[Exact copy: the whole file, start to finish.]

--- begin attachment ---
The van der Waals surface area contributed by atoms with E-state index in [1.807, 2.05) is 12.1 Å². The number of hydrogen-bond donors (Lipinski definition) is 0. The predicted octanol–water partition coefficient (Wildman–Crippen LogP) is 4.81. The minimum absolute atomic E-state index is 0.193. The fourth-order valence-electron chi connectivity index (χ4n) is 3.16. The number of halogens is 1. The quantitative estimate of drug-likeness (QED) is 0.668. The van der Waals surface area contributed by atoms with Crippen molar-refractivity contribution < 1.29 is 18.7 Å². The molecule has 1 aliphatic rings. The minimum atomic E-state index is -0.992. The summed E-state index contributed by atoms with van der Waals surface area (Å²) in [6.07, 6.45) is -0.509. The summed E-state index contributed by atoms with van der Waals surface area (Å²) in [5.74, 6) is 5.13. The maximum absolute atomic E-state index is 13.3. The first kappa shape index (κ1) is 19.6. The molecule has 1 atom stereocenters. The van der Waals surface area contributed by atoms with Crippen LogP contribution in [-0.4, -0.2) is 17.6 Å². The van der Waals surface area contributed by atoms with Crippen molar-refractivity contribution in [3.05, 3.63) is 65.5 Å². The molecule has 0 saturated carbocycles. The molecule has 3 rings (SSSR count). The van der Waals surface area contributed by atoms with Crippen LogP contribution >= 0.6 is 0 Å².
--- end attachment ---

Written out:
The van der Waals surface area contributed by atoms with E-state index in [1.807, 2.05) is 12.1 Å². The number of hydrogen-bond donors (Lipinski definition) is 0. The predicted octanol–water partition coefficient (Wildman–Crippen LogP) is 4.81. The minimum absolute atomic E-state index is 0.193. The fourth-order valence-electron chi connectivity index (χ4n) is 3.16. The number of halogens is 1. The quantitative estimate of drug-likeness (QED) is 0.668. The van der Waals surface area contributed by atoms with Crippen molar-refractivity contribution < 1.29 is 18.7 Å². The molecule has 1 aliphatic rings. The minimum atomic E-state index is -0.992. The summed E-state index contributed by atoms with van der Waals surface area (Å²) in [6.07, 6.45) is -0.509. The summed E-state index contributed by atoms with van der Waals surface area (Å²) in [5.74, 6) is 5.13. The maximum absolute atomic E-state index is 13.3. The first kappa shape index (κ1) is 19.6. The molecule has 1 atom stereocenters. The van der Waals surface area contributed by atoms with Crippen LogP contribution in [-0.4, -0.2) is 17.6 Å². The van der Waals surface area contributed by atoms with Crippen molar-refractivity contribution in [3.05, 3.63) is 65.5 Å². The molecule has 0 saturated carbocycles. The molecule has 3 rings (SSSR count). The van der Waals surface area contributed by atoms with Crippen LogP contribution >= 0.6 is 0 Å².